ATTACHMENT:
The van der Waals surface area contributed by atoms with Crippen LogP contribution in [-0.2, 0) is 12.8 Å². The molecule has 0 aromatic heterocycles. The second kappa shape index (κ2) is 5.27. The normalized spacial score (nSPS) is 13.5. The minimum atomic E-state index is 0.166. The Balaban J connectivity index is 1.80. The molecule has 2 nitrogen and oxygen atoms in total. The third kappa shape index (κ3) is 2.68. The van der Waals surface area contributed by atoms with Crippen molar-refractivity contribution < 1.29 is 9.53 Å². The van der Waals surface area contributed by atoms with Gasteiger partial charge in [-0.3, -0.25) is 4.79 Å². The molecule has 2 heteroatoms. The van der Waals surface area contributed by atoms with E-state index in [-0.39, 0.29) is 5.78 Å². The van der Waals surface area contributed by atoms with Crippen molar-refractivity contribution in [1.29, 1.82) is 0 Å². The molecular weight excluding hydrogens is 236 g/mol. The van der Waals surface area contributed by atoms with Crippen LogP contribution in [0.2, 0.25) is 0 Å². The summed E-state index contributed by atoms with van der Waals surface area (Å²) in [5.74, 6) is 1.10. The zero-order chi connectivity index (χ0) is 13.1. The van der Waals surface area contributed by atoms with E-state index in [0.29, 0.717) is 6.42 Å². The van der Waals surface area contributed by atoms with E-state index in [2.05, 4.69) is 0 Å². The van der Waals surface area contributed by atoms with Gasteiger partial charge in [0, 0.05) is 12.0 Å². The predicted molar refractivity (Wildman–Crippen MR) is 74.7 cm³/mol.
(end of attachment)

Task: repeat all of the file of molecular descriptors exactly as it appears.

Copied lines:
The van der Waals surface area contributed by atoms with Crippen LogP contribution in [-0.2, 0) is 12.8 Å². The molecule has 0 aromatic heterocycles. The second kappa shape index (κ2) is 5.27. The normalized spacial score (nSPS) is 13.5. The minimum atomic E-state index is 0.166. The Balaban J connectivity index is 1.80. The molecule has 2 nitrogen and oxygen atoms in total. The third kappa shape index (κ3) is 2.68. The van der Waals surface area contributed by atoms with Crippen molar-refractivity contribution < 1.29 is 9.53 Å². The van der Waals surface area contributed by atoms with Gasteiger partial charge in [-0.3, -0.25) is 4.79 Å². The molecule has 2 heteroatoms. The van der Waals surface area contributed by atoms with E-state index in [-0.39, 0.29) is 5.78 Å². The van der Waals surface area contributed by atoms with Crippen molar-refractivity contribution in [1.29, 1.82) is 0 Å². The molecular weight excluding hydrogens is 236 g/mol. The van der Waals surface area contributed by atoms with Crippen LogP contribution in [0.2, 0.25) is 0 Å². The summed E-state index contributed by atoms with van der Waals surface area (Å²) in [5.74, 6) is 1.10. The zero-order chi connectivity index (χ0) is 13.1. The van der Waals surface area contributed by atoms with E-state index in [0.29, 0.717) is 6.42 Å². The van der Waals surface area contributed by atoms with E-state index in [2.05, 4.69) is 0 Å². The van der Waals surface area contributed by atoms with Gasteiger partial charge in [0, 0.05) is 12.0 Å². The predicted molar refractivity (Wildman–Crippen MR) is 74.7 cm³/mol.